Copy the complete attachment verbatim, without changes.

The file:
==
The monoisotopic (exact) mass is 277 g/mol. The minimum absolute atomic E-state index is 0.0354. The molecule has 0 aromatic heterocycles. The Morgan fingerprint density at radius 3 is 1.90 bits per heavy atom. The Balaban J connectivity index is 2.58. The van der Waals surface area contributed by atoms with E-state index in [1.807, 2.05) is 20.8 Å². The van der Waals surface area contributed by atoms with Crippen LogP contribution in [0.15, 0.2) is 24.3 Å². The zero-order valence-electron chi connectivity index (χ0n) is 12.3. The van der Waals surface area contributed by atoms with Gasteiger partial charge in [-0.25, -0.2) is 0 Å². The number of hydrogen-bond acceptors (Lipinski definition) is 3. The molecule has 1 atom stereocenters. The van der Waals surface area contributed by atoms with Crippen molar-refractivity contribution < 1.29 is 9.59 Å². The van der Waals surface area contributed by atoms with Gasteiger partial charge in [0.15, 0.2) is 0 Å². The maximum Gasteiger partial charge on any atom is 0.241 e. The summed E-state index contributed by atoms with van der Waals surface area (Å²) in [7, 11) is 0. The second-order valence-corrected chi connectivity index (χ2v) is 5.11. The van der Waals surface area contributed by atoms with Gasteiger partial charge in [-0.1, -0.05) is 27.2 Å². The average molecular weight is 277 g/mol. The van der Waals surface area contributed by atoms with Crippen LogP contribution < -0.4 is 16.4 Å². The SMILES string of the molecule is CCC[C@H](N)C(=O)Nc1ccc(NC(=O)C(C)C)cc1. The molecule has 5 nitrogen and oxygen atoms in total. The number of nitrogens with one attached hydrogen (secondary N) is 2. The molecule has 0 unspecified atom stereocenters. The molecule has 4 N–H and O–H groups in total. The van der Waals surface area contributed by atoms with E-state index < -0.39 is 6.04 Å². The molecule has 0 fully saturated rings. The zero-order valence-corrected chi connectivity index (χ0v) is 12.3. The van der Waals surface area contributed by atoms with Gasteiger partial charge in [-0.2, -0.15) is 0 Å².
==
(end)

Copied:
The monoisotopic (exact) mass is 277 g/mol. The minimum absolute atomic E-state index is 0.0354. The molecule has 0 aromatic heterocycles. The Morgan fingerprint density at radius 3 is 1.90 bits per heavy atom. The Balaban J connectivity index is 2.58. The van der Waals surface area contributed by atoms with E-state index in [1.807, 2.05) is 20.8 Å². The van der Waals surface area contributed by atoms with Crippen LogP contribution in [0.15, 0.2) is 24.3 Å². The zero-order valence-electron chi connectivity index (χ0n) is 12.3. The van der Waals surface area contributed by atoms with Gasteiger partial charge in [-0.25, -0.2) is 0 Å². The number of hydrogen-bond acceptors (Lipinski definition) is 3. The molecule has 1 atom stereocenters. The van der Waals surface area contributed by atoms with Crippen molar-refractivity contribution < 1.29 is 9.59 Å². The van der Waals surface area contributed by atoms with Gasteiger partial charge in [0.15, 0.2) is 0 Å². The maximum Gasteiger partial charge on any atom is 0.241 e. The summed E-state index contributed by atoms with van der Waals surface area (Å²) in [7, 11) is 0. The second-order valence-corrected chi connectivity index (χ2v) is 5.11. The van der Waals surface area contributed by atoms with Gasteiger partial charge in [-0.1, -0.05) is 27.2 Å². The average molecular weight is 277 g/mol. The van der Waals surface area contributed by atoms with Crippen LogP contribution < -0.4 is 16.4 Å². The SMILES string of the molecule is CCC[C@H](N)C(=O)Nc1ccc(NC(=O)C(C)C)cc1. The molecule has 5 nitrogen and oxygen atoms in total. The number of nitrogens with one attached hydrogen (secondary N) is 2. The molecule has 0 unspecified atom stereocenters. The molecule has 4 N–H and O–H groups in total. The van der Waals surface area contributed by atoms with E-state index < -0.39 is 6.04 Å². The molecule has 0 fully saturated rings. The zero-order valence-corrected chi connectivity index (χ0v) is 12.3. The van der Waals surface area contributed by atoms with Gasteiger partial charge in [-0.2, -0.15) is 0 Å².